An employer’s duty to bargain may change during emergency situations, and the General Counsel for the National Labor Relations Board released a series of case summaries Friday to help employers navigate the exceptions.

General Counsel Peter Robb summarized nine Board cases addressing both general public emergencies and emergencies particular to individual employers.  Robb did not make any declarations about how the COVID-19 outbreak and associated response might affect bargaining obligations, but the summarized cases provide good examples of bargaining exceptions that may or may not apply.

Continue Reading NLRB General Counsel Releases Emergency Bargaining Case Summaries

As detailed in our previous alert on this issue, on August 1, 2019, Dallas joined a host of states, cities and counties across the country when it implemented the City of Dallas’s Paid Sick Leave Ordinance No. 31181 (the “Ordinance”). Under the Ordinance, employers were required to provide paid sick leave to all full-time and part-time employees. While legal challenges effectively stopped the enactment of other cities’ ordinances, the Dallas Sick Leave Ordinance remained unchallenged – until recently, that is.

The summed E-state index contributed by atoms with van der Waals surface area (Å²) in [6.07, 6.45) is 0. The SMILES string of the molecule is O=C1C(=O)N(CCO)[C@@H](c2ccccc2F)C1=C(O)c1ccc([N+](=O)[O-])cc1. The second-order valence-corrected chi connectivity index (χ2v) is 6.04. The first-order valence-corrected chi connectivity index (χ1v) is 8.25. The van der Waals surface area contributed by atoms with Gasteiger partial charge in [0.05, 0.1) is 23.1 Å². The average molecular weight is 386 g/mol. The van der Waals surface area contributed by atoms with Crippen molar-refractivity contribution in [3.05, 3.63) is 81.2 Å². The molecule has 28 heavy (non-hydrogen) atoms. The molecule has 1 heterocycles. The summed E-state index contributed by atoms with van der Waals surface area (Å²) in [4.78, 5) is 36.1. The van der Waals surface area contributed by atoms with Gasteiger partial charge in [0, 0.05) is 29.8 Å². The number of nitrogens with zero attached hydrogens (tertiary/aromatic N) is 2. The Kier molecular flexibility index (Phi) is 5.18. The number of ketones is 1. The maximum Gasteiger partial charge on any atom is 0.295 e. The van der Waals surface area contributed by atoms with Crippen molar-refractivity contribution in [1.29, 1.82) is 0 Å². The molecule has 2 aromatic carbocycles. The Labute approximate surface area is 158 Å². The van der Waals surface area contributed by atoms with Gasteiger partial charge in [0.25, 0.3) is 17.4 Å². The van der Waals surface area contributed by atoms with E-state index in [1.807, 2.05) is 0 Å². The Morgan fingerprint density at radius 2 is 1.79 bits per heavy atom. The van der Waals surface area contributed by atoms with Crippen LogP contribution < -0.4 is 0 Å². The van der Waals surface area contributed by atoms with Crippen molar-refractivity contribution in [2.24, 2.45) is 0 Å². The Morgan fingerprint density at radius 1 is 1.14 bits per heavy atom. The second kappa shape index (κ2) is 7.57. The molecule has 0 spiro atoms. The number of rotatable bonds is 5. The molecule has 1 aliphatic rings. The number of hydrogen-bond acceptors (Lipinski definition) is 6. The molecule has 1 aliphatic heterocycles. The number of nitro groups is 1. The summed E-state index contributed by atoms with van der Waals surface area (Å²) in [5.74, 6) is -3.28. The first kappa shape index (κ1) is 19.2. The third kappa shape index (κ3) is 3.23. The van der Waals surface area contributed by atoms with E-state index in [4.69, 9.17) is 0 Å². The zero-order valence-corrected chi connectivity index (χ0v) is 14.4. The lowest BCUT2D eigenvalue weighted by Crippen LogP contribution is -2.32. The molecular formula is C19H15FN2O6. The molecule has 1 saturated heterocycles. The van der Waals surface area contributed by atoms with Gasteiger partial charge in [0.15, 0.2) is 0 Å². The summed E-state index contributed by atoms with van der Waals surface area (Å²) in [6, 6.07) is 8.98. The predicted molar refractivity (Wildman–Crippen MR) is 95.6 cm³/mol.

Continue Reading Texas Federal Court Rules Dallas’s Paid Sick Leave Ordinance Unconstitutional

The Ninth Circuit recently overturned a district court’s grant of class certification on a wage statement claim under California Labor Code §226 because there were no “real-world consequences” stemming from the alleged misidentification of the employer’s name on the wage statement. Lerna Mays, a former Wal-Mart employee, brought a putative wage and hour class action alleging various claims, including a claim that Wal-Mart violated Section 226 because her employer was Wal-Mart Stores, Inc., but her pay stubs listed “Wal-Mart Associates, Inc.” The district court granted certification of plaintiff’s wage statement claim, and Wal-Mart appealed.